By Charles Morgan and Hubert Walker for CoinWeek …..
When numismatist Hillyer Ryder set out to publish a reference catalog of Vermont coppers, he saw a series full of whimsy and wonder. This was a series of copper coins that were struck as circulating money in Vermont during the short period of time after the American Revolutionary War and before the breakaway Republic was formally accepted into the United States as the 14th State.
Vermont coppers were struck between 1785 and 1788, and feature a variety of motifs and, depending on the source, either 39 or 40 varieties. Vermont copper varieties use the system initially devised by Hillyer Ryder (Ryder numbers) but were amended 27 years later by numismatist John Richardson.
At first, the coins were struck by coiner Reuben Harmon, Jr. Harmon operated a crude mint in the small town of East Rupert in the southwest region of the state. Harmon was given very favorable terms to strike the coins and had 10 years to produce a quantity sufficient to repay the government’s investment. To accomplish this, he partnered with Daniel Van Voorhis, and later Abel Buell. Buell worked for the Company for Coining Coppers in New Haven, Connecticut.
As the coining progressed, Harmon was forced to take on more partners and eventually wound up with nine in total, including the principal operators of Machin’s Mills, where many of the series’ later issues were struck.
Sandwiched between the Immune Columbia type of 1785 and the Baby Head type of 1786 is the series most interesting design, the Landscape type of 1785-86. The landscape designs feature a crude rendering of Vermont’s Green Mountains, complete with a crudely engraved treeline and an anthropomorphized sun peeking over the horizon. Four rays of light beam out from “his” head. His eyes and nose are clearly visible. Beneath this motif is a plow.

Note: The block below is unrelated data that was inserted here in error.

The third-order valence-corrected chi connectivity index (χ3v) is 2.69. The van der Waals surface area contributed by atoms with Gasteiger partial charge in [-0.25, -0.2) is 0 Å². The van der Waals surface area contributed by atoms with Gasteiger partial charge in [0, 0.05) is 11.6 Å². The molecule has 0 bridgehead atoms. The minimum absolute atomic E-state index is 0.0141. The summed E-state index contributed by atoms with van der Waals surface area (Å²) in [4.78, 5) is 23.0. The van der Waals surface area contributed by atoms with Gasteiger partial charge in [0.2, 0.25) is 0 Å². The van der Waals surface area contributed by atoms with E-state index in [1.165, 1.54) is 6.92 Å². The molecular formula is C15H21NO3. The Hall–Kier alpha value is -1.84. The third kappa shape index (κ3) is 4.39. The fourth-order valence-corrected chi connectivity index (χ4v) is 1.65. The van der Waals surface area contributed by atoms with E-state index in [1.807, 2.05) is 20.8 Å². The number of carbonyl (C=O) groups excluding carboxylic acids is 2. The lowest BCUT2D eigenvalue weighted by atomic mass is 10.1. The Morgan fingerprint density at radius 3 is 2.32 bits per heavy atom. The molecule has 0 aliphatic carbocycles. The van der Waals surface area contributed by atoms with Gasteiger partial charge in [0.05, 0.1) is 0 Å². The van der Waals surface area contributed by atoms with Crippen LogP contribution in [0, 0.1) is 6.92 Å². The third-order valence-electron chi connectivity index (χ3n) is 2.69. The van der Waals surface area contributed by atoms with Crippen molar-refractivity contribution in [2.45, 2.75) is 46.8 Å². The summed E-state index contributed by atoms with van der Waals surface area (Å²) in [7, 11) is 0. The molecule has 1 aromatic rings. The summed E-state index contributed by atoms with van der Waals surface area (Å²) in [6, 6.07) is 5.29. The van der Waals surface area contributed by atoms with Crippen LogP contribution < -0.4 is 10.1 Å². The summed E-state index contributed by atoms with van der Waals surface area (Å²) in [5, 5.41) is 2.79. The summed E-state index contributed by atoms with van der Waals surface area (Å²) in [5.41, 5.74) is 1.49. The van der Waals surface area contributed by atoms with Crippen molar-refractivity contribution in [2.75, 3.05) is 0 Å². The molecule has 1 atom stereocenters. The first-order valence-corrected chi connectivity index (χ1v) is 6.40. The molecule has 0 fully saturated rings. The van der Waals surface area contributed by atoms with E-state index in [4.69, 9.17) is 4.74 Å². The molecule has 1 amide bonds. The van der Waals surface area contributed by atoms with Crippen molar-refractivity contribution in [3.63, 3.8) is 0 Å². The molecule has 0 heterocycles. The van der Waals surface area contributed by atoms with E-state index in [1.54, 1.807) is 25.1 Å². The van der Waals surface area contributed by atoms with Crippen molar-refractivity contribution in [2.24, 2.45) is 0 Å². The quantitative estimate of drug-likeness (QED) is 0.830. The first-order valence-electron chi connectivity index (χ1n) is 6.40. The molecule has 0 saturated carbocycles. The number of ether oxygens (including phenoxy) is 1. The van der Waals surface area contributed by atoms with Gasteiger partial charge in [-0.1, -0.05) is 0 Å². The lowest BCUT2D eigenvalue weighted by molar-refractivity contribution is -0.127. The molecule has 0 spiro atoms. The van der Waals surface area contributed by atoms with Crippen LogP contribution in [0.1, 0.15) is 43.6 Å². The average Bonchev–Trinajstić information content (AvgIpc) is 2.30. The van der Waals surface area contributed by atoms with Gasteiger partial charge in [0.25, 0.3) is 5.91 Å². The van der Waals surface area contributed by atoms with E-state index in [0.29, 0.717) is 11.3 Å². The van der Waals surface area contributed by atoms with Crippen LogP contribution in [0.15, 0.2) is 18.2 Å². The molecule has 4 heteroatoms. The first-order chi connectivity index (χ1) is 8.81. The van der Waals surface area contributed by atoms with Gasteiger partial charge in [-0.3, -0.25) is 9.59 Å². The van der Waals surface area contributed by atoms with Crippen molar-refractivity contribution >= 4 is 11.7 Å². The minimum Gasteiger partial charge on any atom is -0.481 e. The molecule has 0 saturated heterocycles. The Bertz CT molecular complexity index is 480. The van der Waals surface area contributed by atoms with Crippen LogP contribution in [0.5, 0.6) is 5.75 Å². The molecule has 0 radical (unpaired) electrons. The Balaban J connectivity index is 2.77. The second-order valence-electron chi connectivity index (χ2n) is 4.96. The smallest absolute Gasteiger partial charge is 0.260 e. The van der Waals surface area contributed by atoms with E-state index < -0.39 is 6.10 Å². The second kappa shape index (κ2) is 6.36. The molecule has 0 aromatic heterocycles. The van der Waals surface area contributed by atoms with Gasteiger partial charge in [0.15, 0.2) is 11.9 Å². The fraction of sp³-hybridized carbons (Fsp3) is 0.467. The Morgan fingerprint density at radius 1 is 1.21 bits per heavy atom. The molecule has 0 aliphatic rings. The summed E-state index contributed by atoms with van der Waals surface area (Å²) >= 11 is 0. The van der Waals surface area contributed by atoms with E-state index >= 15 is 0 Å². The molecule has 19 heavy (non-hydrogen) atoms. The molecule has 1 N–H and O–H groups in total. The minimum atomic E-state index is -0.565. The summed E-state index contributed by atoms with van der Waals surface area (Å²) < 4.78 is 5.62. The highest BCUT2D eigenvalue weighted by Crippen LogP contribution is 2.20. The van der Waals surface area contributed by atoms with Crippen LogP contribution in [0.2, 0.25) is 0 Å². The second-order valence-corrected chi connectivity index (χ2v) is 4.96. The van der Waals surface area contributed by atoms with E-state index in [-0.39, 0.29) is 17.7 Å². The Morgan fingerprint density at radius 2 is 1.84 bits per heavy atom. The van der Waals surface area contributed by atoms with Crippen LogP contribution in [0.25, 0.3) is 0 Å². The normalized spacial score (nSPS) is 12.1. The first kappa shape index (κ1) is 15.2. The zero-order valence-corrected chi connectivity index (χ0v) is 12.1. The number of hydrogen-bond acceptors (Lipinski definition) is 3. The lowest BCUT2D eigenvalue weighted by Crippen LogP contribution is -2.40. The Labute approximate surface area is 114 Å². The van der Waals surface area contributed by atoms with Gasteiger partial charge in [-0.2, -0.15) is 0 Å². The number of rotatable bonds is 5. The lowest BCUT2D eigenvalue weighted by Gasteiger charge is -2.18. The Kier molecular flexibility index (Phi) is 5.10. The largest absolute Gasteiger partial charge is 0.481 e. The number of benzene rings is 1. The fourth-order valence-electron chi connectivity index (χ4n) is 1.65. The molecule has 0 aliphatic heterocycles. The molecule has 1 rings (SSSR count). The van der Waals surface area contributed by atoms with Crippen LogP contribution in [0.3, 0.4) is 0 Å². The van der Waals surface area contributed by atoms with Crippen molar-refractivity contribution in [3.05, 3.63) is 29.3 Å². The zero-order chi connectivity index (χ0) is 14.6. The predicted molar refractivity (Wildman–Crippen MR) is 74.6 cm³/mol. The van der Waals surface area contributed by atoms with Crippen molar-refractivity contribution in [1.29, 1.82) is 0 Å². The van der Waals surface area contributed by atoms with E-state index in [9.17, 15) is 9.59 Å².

Three distinct inscriptions were used for this Landscape type: 1785 issues were struck with either VERMONTS or VERMONTIS, while the 1786 issue casts brevity aside and spells out in all its tongue-tying glory the Latinized VERMONTENSIUM.
On the reverse, the All-Seeing Eye is depicted surrounded by 13 stars. The stars are a clear reference to the 13 states of the United States. Vermont, not yet admitted into the Union, sees its admission as inevitable, proclaiming in copper that it is STELLA QUARTA DECIMA… the 14th Star. In 1791, three years after the final Vermont copper was struck, Vermont would be admitted as the 14th state.
Collecting the 1786 VERMONTENSIUM Varieties
In the Ryder catalog, the 1786 VERMONTENSIUM varieties occupy three catalog positions, listed sequentially as Ryder numbers 6 through 8.
Ryder-6 is the most common of the VERMONTENSIUM type. Seven trees line the hilltop. The fourth tree from the left floats above the crest of a hill, while the last tree on the right juts out just as the landscape concludes and the lettering begins. Also diagnostic for this variety is the wide spacing between the S and T in STELLA on the coin’s reverse.
The Eliasberg specimen has long been heralded as the finest of this variety, and in 2008 it brought a respectable $25,300 USD at auction. The coin has since graduated from MS62BN to MS63BN, according to PCGS.